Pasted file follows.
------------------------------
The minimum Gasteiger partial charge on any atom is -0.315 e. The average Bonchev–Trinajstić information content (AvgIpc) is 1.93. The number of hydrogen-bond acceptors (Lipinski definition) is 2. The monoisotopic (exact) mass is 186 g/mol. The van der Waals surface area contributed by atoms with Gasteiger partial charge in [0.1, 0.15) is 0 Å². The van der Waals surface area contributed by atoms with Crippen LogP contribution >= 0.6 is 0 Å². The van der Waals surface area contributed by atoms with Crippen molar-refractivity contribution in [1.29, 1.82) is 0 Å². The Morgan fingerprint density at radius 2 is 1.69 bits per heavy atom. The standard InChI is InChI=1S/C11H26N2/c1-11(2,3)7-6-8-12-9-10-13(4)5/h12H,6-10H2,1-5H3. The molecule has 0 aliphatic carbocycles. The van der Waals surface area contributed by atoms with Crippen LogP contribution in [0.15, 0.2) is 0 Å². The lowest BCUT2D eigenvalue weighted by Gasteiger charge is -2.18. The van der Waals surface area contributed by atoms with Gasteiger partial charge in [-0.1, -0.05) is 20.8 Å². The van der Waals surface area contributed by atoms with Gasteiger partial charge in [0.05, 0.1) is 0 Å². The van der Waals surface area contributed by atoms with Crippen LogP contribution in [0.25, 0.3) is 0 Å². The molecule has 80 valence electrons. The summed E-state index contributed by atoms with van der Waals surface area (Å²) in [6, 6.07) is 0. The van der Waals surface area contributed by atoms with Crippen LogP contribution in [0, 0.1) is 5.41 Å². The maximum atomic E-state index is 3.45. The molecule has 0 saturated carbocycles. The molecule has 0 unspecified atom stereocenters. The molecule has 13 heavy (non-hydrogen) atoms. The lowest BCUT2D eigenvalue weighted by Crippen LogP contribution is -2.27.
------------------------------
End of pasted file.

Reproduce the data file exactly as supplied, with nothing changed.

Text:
The minimum Gasteiger partial charge on any atom is -0.315 e. The average Bonchev–Trinajstić information content (AvgIpc) is 1.93. The number of hydrogen-bond acceptors (Lipinski definition) is 2. The monoisotopic (exact) mass is 186 g/mol. The van der Waals surface area contributed by atoms with Gasteiger partial charge in [0.1, 0.15) is 0 Å². The van der Waals surface area contributed by atoms with Crippen LogP contribution >= 0.6 is 0 Å². The van der Waals surface area contributed by atoms with Crippen molar-refractivity contribution in [1.29, 1.82) is 0 Å². The Morgan fingerprint density at radius 2 is 1.69 bits per heavy atom. The standard InChI is InChI=1S/C11H26N2/c1-11(2,3)7-6-8-12-9-10-13(4)5/h12H,6-10H2,1-5H3. The molecule has 0 aliphatic carbocycles. The van der Waals surface area contributed by atoms with Crippen LogP contribution in [0.15, 0.2) is 0 Å². The lowest BCUT2D eigenvalue weighted by Gasteiger charge is -2.18. The van der Waals surface area contributed by atoms with Gasteiger partial charge in [-0.1, -0.05) is 20.8 Å². The van der Waals surface area contributed by atoms with Gasteiger partial charge in [0.05, 0.1) is 0 Å². The van der Waals surface area contributed by atoms with Crippen LogP contribution in [0.25, 0.3) is 0 Å². The molecule has 80 valence electrons. The summed E-state index contributed by atoms with van der Waals surface area (Å²) in [6, 6.07) is 0. The van der Waals surface area contributed by atoms with Crippen LogP contribution in [0, 0.1) is 5.41 Å². The maximum atomic E-state index is 3.45. The molecule has 0 saturated carbocycles. The molecule has 0 unspecified atom stereocenters. The molecule has 13 heavy (non-hydrogen) atoms. The lowest BCUT2D eigenvalue weighted by Crippen LogP contribution is -2.27.